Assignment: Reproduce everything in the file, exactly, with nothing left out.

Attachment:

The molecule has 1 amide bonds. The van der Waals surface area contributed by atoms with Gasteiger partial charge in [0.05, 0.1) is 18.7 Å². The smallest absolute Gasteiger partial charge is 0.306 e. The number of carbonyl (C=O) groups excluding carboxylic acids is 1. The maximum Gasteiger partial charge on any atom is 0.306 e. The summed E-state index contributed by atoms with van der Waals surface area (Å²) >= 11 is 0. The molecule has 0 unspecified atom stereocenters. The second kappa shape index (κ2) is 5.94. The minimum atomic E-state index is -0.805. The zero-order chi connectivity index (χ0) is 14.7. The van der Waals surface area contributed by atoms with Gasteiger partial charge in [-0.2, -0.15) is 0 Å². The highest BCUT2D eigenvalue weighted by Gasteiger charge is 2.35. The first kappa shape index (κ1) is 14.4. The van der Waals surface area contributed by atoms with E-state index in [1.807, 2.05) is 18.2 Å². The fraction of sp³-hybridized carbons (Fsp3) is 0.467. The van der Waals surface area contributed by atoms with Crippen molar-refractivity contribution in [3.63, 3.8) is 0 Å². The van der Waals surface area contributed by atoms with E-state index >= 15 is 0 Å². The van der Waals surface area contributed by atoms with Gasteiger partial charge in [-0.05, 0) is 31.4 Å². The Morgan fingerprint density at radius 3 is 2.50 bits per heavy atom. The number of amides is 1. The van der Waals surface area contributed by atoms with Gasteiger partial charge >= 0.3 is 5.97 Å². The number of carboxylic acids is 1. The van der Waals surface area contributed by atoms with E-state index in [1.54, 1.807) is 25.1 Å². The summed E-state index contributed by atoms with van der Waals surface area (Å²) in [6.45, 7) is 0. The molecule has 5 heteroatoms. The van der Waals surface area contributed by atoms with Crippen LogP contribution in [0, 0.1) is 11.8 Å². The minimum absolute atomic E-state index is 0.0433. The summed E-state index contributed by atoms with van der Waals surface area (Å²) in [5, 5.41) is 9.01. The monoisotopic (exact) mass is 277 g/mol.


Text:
The molecule has 1 amide bonds. The van der Waals surface area contributed by atoms with Gasteiger partial charge in [0.05, 0.1) is 18.7 Å². The smallest absolute Gasteiger partial charge is 0.306 e. The number of carbonyl (C=O) groups excluding carboxylic acids is 1. The maximum Gasteiger partial charge on any atom is 0.306 e. The summed E-state index contributed by atoms with van der Waals surface area (Å²) >= 11 is 0. The molecule has 0 unspecified atom stereocenters. The second kappa shape index (κ2) is 5.94. The minimum atomic E-state index is -0.805. The zero-order chi connectivity index (χ0) is 14.7. The van der Waals surface area contributed by atoms with Gasteiger partial charge in [-0.2, -0.15) is 0 Å². The highest BCUT2D eigenvalue weighted by Gasteiger charge is 2.35. The first kappa shape index (κ1) is 14.4. The van der Waals surface area contributed by atoms with E-state index in [1.807, 2.05) is 18.2 Å². The fraction of sp³-hybridized carbons (Fsp3) is 0.467. The van der Waals surface area contributed by atoms with Crippen molar-refractivity contribution in [3.63, 3.8) is 0 Å². The van der Waals surface area contributed by atoms with E-state index >= 15 is 0 Å². The van der Waals surface area contributed by atoms with Gasteiger partial charge in [-0.05, 0) is 31.4 Å². The Morgan fingerprint density at radius 3 is 2.50 bits per heavy atom. The number of amides is 1. The van der Waals surface area contributed by atoms with Gasteiger partial charge >= 0.3 is 5.97 Å². The number of carboxylic acids is 1. The van der Waals surface area contributed by atoms with E-state index in [1.54, 1.807) is 25.1 Å². The summed E-state index contributed by atoms with van der Waals surface area (Å²) in [6.45, 7) is 0. The molecule has 5 heteroatoms. The van der Waals surface area contributed by atoms with Crippen LogP contribution in [0, 0.1) is 11.8 Å². The minimum absolute atomic E-state index is 0.0433. The summed E-state index contributed by atoms with van der Waals surface area (Å²) in [5, 5.41) is 9.01. The monoisotopic (exact) mass is 277 g/mol.